Many questions remain with legalization of cannabis
Last week recreational cannabis became legal in Canada, and while many activists have waited for this moment, there are still a number of related issues that will preoccupy legislators, law enforcement officials, the courts, and citizens for some time. Like alcohol, cannabis will be provincially regulated which means each of those jurisdictions will determine things like age restrictions, availability, and taxes. While not all Canadians are comfortable with recreational cannabis, there is no doubt that there were people consuming the drug in our communities well before the end of prohibition.
When the government was elected with a plan to legalize cannabis, New Democrats entered the new parliament determined to have the criminal records of individuals convicted of single possession expunged. It seemed ludicrous to many that people would carry criminal records on past transgressions for something that was set to become legal. Despite the best efforts of legislators and activists, the government seemed intransigent and offered no signal that they would take this logical step.
This week they relented a little by announcing they will grant pardons for Canadians carrying simple possession records. Individuals who will be pardoned may find this as some relief, but at the end of the day they will still carry a record. That’s why New Democrats are arguing the possession records must be expunged. People with these types of records can be refused from something as simple as coaching kids soccer because they were caught with a joint decades ago.
Some implications are more serious. Even with a pardon, conviction records will still be known to American border officials who can refuse entry to an individual for this reason. The US border is one of the great unknowns in legalization, but people should be well aware that cannabis remains illegal in the United States and agents will have little compassion for individuals found to be transporting the drug across the border no matter how small the amount or whether it was accidental.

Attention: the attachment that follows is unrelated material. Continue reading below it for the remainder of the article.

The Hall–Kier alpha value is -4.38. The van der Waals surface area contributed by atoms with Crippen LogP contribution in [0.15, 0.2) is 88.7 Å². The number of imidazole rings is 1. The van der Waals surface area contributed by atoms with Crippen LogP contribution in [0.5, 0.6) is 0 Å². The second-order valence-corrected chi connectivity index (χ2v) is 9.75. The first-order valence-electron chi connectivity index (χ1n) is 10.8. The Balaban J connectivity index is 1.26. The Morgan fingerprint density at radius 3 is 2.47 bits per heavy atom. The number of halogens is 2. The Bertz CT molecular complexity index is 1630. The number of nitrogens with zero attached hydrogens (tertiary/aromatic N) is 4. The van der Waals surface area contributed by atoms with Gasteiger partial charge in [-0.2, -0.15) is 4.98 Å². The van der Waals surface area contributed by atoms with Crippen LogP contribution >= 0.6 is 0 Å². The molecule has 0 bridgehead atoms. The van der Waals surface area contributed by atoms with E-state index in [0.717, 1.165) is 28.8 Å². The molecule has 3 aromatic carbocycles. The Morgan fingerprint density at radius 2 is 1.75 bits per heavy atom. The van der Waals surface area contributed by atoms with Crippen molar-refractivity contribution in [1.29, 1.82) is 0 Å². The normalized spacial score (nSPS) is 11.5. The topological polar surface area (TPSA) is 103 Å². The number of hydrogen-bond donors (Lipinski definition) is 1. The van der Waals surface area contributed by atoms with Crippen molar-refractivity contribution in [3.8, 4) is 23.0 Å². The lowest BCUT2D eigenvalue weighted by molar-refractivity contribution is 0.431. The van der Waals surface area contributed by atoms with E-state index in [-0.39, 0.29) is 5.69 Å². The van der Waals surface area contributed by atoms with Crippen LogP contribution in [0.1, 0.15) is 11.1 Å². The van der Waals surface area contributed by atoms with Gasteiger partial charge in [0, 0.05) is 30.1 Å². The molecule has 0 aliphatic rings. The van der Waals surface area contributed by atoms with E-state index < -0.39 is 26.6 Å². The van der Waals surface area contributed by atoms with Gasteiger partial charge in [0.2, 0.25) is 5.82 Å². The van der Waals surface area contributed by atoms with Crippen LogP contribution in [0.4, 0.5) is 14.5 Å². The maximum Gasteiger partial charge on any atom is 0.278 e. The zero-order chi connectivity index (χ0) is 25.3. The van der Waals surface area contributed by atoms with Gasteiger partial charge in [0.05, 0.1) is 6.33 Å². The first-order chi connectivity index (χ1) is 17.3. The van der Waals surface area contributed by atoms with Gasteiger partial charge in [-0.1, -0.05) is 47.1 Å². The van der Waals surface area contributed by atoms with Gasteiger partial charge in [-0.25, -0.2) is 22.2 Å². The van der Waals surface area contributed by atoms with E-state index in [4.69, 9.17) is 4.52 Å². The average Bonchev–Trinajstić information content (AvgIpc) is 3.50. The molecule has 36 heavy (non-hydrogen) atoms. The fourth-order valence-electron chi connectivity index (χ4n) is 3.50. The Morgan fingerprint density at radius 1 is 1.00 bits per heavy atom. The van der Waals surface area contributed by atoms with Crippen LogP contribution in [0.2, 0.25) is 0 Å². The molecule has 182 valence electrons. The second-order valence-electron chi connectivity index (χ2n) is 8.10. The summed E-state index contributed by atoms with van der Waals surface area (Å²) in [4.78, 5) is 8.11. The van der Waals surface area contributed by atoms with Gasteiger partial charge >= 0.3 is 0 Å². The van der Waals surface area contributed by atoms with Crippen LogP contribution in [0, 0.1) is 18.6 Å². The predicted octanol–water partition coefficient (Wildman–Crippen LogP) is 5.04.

Police will have a role to play as well. That’s because driving while impaired by cannabis remains illegal. What has changed is there are new tools to help identify impaired drivers and many forces will be using these to make our roads safer. That said tools, such as a new saliva test, are expensive and not every force has the resources needed to acquire this emerging technology. That’s why New Democrats are calling on the government to provide the necessary resources that are required by provinces and municipalities who will bear the brunt of enforcing many new regulations.
There will be money flowing from the sale of cannabis, but it can’t be viewed as windfall. Instead we will need to invest this money on a number of fronts. As mentioned the federal government will have little to do with enforcing regulations, but should help ensure that the resources are available. Additionally, there will now be the opportunity to study the effects of cannabis across a population in a way that was far more difficult under prohibition. One of the biggest issues addressed in parliamentary debates over legalization was the lack of scientific information on the effects of the drug. Scientists have indicated that these studies will be much easier to run now, but it remains to be seen if the government will help facilitate these with funding. The government should consider that since the results of studies will help inform Canadians of a choice they are now legally able to make and may help others who have no interest understand more about the effects of cannabis too.